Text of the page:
Overdraft protection is doing little to protect the best financial interests of young consumers and is forcing many to leave the banking system, Pew research has found.
The research, which surveyed 304 “heavy overdrafters” in 2014, found that they were likely to incur about $35 per incident or over $100 per year in multiple overdraft charges by big banks. Over 22 percent of the surveyed base paid for an overdraft charge on seven to 12 occasions, according to Pew. These heavy overdrafters were mostly millennials and Gen Xers — two-thirds of whom paid the fee for an overdrawn debit card transaction.
On average, users paid around $24 in overdraft fees for debit withdrawals averaging $50, which is $11 less than the $35 median fee charged by the largest banks.
While the Department of Education enforced new rules last year to prevent overdraft charges on accounts associated with financial aid, the rules have reportedly left out other campus-affiliated bank accounts that a student might be using for financial aid purposes.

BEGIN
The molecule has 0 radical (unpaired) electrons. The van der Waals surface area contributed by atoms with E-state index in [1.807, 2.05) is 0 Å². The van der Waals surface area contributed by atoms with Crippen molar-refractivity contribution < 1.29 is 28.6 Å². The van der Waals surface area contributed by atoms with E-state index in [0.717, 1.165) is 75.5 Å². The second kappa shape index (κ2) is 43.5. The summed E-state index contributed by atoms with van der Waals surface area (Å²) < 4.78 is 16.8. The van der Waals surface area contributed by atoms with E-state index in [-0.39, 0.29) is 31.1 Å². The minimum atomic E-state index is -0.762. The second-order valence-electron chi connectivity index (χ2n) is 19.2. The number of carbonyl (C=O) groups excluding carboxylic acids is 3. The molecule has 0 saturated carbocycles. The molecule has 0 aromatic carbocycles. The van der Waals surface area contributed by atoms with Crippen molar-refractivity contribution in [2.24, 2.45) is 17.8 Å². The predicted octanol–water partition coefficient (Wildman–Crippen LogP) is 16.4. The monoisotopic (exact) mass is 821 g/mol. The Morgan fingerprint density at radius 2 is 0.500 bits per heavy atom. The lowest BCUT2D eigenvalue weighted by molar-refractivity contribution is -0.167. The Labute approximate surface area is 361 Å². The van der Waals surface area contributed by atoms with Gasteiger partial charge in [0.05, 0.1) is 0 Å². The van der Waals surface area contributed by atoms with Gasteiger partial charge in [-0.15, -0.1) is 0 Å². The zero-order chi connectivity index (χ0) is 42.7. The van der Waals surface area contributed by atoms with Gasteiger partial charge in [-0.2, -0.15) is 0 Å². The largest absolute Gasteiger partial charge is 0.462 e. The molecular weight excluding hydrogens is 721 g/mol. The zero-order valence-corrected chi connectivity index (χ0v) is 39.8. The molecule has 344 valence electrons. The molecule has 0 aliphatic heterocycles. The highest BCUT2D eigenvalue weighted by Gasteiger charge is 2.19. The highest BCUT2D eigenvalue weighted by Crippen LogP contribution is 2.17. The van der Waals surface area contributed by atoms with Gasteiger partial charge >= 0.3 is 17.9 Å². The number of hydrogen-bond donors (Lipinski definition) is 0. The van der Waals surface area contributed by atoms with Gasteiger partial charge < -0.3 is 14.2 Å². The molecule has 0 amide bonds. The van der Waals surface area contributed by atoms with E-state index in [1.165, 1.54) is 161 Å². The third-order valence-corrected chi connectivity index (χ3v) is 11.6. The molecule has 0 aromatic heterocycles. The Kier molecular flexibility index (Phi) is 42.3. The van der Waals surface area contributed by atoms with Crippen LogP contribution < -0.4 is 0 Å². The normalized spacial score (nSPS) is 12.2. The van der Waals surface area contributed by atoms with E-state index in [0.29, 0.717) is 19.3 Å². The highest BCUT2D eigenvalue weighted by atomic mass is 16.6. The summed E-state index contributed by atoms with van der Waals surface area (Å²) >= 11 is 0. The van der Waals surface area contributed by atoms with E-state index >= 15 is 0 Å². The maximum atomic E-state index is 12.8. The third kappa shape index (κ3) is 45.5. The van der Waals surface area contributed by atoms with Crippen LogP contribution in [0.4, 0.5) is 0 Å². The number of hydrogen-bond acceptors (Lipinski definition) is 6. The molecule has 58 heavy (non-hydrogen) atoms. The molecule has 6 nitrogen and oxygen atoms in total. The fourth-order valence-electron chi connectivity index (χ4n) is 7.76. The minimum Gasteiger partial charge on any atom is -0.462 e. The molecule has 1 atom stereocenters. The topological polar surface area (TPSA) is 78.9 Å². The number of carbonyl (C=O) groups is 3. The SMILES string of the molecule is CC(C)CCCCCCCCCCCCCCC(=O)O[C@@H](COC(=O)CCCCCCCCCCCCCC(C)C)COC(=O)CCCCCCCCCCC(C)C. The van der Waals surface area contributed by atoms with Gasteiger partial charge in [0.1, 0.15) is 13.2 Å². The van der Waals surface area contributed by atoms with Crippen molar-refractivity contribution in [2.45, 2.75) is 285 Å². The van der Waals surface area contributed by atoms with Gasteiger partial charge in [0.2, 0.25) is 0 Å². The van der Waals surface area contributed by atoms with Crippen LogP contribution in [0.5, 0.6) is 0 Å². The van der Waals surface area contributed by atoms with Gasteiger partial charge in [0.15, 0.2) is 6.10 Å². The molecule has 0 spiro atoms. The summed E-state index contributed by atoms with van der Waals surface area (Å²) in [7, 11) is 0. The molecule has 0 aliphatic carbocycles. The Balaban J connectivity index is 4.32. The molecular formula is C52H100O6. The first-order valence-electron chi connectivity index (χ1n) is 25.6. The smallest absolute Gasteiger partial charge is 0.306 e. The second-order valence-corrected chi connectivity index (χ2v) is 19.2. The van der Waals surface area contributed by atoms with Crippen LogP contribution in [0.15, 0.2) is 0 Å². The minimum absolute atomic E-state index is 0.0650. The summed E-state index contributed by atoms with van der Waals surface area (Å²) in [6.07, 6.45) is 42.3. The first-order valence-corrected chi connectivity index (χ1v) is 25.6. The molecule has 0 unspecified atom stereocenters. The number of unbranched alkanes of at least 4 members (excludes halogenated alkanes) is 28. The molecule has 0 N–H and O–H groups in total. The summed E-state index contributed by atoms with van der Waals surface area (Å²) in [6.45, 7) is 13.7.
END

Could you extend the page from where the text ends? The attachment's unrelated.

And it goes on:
The findings come on the heels of mounting pressure from the CFPB’s initiative to keep a check on overdraft fees. In February, the CFPB reported that 628 large banks reportedly pocketed $11.2 billion in revenue from overdraft fees, which equates to two-thirds of the banks’ earnings from deposit accounts and 8 percent of their net income.
The heightened oversight from the CFPB has also led numerous credit unions to panic. They have argued that any income they make off of overdraft fees is not obtained by predatory methods employed by other financial institutions.
Last month, the National Association of Federal Credit Unions (NAFCU) urged the CFPB to not take any actions that would jeopardize the future of overdraft protection. “Credit unions are unique, and their track record as good actors within the financial services industry proves they should not be grouped together with entities that the bureau seeks to restrict,” wrote NAFCU Executive Vice President Carrie Hunt.